Feedback
Health

Sleeping Pill Use Raises Car Crash Risk, Study Finds

Some sleeping pills may raise the risk of car crashes. Getty Images stock

Sleeping pills such as Ambien and Restoril may double someone's risk of a car crash — even after their effects should have worn off — and may raise the risk as much as having too much to drink, researchers reported Thursday.

A close look at medical and driving records showed that people who took any one of the three popular sleeping aids had anywhere between a 25 percent and three times higher risk of being involved in an accident while driving.

"We found that each of the medications independently was associated with an increased risk of motor vehicle crashes," Ryan Hansen of the University of Washington's school of pharmacy, who led the study, told NBC News.

The findings, published in the American Journal of Public Health, help justify U.S. Food and Drug Administration warnings about the pills.

In 2013, the FDA told makers to cut the recommended doses of sleeping pills because of research showing they can stay in the bloodstream at levels high enough to interfere with morning driving, which increases the risk of car accidents.

The FDA said doctors should aim to prescribe the lowest possible dose.

Hansen's team looked at the medical records and driving records of more than 400,000 people enrolled in a health plan in the state. They chose only adults who were also drivers.

Of them, just under 6 percent were written new prescriptions for sleeping aids between 2003 and 2008.

They collected data on the three pills: zolpidem, sold under the brand name Ambien; trazodone, sometimes sold under the brand name Oleptro; and temazepam, brand name Restoril. Each works through a different mechanism to help people sleep.

People who took Restoril had a 27 percent higher risk of being involved in a crash over the five years studied. People who took trazodone or Desyrel had nearly double the risk — 91 percent higher. Ambien users had the highest risk — they were more than twice as likely as non-users to have a car crash over the five years.

FDA recommends lower Ambien dosage 0:28

"These risk estimates are equivalent to blood alcohol concentration levels between 0.06 percent and 0.11 percent," Hansen's team wrote. The legal limit in all states for blood alcohol is 0.08 percent.

The effect wears off over time, the researchers found. It may be that people get used to the effects, or they may compensate for them.

"In our study we were just looking at new users of these medications," Hansen said. "We found that over time, the risk increased and it varied from medication to medication, but there was a cumulative effect that then waned after a period of time as well."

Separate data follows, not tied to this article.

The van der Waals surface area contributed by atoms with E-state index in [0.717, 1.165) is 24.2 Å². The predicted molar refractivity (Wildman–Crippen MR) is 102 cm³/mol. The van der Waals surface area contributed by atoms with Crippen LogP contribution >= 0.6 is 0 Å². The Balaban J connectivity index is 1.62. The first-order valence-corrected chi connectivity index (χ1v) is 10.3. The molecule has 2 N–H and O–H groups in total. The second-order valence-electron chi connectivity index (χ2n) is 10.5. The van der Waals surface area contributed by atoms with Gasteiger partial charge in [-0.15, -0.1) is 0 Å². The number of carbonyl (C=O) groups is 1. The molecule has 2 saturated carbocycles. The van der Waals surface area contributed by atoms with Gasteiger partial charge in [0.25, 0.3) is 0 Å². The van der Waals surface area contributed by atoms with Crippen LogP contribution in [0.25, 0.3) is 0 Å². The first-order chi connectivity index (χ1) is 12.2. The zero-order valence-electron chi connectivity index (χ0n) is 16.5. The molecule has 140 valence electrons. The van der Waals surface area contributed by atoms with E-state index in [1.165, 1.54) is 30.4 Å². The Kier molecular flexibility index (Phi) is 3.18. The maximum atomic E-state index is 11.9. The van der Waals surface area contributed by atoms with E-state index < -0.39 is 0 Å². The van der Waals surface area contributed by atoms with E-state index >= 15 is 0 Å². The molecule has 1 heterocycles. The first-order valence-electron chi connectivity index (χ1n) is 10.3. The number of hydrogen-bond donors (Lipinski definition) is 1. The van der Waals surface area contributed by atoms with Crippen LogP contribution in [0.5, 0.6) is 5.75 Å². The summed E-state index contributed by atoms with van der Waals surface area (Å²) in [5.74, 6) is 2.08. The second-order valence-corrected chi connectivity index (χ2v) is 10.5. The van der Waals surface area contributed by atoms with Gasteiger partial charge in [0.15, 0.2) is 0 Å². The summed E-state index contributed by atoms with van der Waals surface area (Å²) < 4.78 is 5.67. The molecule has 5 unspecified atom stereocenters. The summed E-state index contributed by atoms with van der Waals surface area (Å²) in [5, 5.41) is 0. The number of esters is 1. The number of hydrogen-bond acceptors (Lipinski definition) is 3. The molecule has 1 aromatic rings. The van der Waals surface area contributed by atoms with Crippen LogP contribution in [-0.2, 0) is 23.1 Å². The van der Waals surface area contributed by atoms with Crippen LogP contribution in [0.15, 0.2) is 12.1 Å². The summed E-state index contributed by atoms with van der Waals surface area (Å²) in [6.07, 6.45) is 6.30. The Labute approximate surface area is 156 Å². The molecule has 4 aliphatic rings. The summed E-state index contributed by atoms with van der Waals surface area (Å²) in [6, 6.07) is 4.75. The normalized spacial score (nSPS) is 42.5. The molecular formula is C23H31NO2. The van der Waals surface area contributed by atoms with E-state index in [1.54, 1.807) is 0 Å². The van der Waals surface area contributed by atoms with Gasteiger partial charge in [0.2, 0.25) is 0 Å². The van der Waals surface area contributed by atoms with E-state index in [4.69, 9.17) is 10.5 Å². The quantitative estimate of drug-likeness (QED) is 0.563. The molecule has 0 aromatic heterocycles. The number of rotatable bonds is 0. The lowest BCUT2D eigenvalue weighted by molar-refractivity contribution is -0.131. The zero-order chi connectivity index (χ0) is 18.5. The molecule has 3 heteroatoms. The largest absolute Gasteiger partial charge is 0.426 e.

What's going on? It seems that people stay sleepy when they use sedatives, the researchers said.

These drugs stay in the blood for a long time, researchers know. "And so, they can have a variety of impacts on risk of crash, including people waking up in the middle of night without knowing it and driving, or waking up in the morning and driving to work and being slightly impaired by the medication still," Hansen said.

"These drugs can make you slow to react to complex situations in driving."

Mallinckrodt Pharmaceuticals, which makes Restoril, said it could not comment specifically on the study without further review.

"Mallinckrodt believes it's medications are safe and effective when used according to product labeling. We encourage patients and healthcare providers to discuss warnings and precautions that may be associated with any drug," the company said in a statement.

Sanofi, which makes Ambien, says virtually all prescriptions of the drug use a generic version now.

"It is important that patients only take zolpidem as directed by their physician. The FDA-approved label states do not take zolpidem unless you are able to stay in bed a full night (7-8 hours) before you must be active again," Sanofi said in a statement.

Ambien, especially, has been reported to cause strange side-effects in users, including sleep walking and taking part in other activities, including driving, with no memory of having done so afterwards.

"I hope that people who are taking these medications, who need to take these medications, will take a moment to talk to their doctor and pharmacist and really better understand the risks that are associated with this," Hansen said.

"It's not just a risk to them, if they're out there driving. It's also a risk to each and every one of us that's out on the road with people who are taking the medications."

At least 8.6 million Americans take prescription sleeping pills and between 50 million and 70 million Americans suffer from sleep disorders or sleep deprivation, according to the Institute of Medicine. Adults typically need between seven and nine hours of sleep a night, but more than a third of adults get less, according to the Centers for Disease Control and Prevention.